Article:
Not only do the Texans blitz often (44.2 and 42.9 percent vs. the Patriots, which trailed only the Rams for frequency this season), but the running backs got sloppy at the end of the season. Vereen looked bad giving up a sack against the Jaguars, and Brandon Bolden and Woodhead couldn’t keep Tom Brady from being planted in the turf. Ridley let Brady take a shot against the Dolphins.
Vereen and Bolden were so poor you had to wonder if they would see the field again in that situation in the playoffs. Well, when Woodhead went out against the Texans, the Patriots had no choice but to trust Vereen and hope that Fears had brought him along.
As always, Fears had his guys ready in a big spot.
The positional ratings against the Texans:
Quarterback (4.5 out of 5)
Brady missed a few throws, but his decision-making was terrific and he made some key adjustments that burned the Texans. It was Brady being Brady on the second-and-1 play with 3:36 left in the third, where he likely audibled out of a run play. It was amazing that he identified Brooks Reed as the “Mike’’ linebacker — meaning the line was responsible for him if he rushed — when he was standing out in the flat. Wouldn’t you know it, Reed rushed and was picked up. The result was a 14-yard gain. It was a testament to Brady’s steadiness that he felt pressure much more than it appeared (31 percent of dropbacks, fourth-most this season). That was some throw by Brady on third and 8 with 13:31 left in the second quarter to Wes Welker. Logan Mankins allowed a little penetration so Brady couldn’t step into the throw, yet he still threw a dart. Don’t know how he did it, but Brady completed a 14-yard pass to Aaron Hernandez in the third quarter that fit between the flying arms of J.J. Watt and Barrett Ruud. The deep throws to Welker and Vereen were just dropped in a bucket. Phenomenal.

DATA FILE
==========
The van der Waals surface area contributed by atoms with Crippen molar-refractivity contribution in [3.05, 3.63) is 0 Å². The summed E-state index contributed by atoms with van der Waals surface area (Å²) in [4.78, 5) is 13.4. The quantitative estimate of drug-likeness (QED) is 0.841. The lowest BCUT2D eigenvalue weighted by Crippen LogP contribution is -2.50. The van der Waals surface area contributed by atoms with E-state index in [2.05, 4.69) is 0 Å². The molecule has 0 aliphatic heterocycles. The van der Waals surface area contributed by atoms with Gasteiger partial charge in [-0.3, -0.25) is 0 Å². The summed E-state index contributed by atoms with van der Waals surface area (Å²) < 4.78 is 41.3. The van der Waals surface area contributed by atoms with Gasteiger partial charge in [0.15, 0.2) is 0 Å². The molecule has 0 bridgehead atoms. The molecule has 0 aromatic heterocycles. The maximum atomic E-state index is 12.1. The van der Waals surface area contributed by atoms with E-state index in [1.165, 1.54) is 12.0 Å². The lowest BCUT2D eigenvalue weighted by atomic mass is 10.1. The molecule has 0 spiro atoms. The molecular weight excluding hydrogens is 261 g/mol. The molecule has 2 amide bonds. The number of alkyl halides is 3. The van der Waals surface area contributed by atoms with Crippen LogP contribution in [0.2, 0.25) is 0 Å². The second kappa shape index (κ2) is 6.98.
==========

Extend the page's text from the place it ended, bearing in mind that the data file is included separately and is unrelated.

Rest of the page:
Running backs (5 out of 5)
Ridley and Vereen combined to break four tackles for an additional 47 yards, with almost all of it coming from Vereen. The Patriots adjusted to take advantage of Houston playing so much base defense against two-tight-end sets by splitting out the backs in the second half. Ridley had a few tough runs inside. Vereen saved offensive coordinator Josh McDaniels from a lot of second guessing when he turned the second-quarter third-and-2 — on which Brady faked to Welker and then tossed to Vereen — from a 7-yard loss into a 6-yard gain when he eluded Connor Barwin.
Receivers (3.5 out of 5)
Outside of Welker, who was terrific minus his big drop, this group was a mixed bag. There were some definite highlights, particularly Hernandez’s 40-yard catch on which it looked like he finally cut it loose with his ankle. He is not going to be pre-injury Hernandez, but that was a great sign; he had played tentatively before that. Hernandez still had another drop (seven in four games), a penalty, and one iffy run block, but he seemed much more willing to block. Michael Hoomanawanui had three standout blocks, but he also allowed two hurries, 1.5 run stuffs, and two other poor run blocks. Tight end Rob Gronkowski was clearly in pain even before he fell and re-broke his forearm.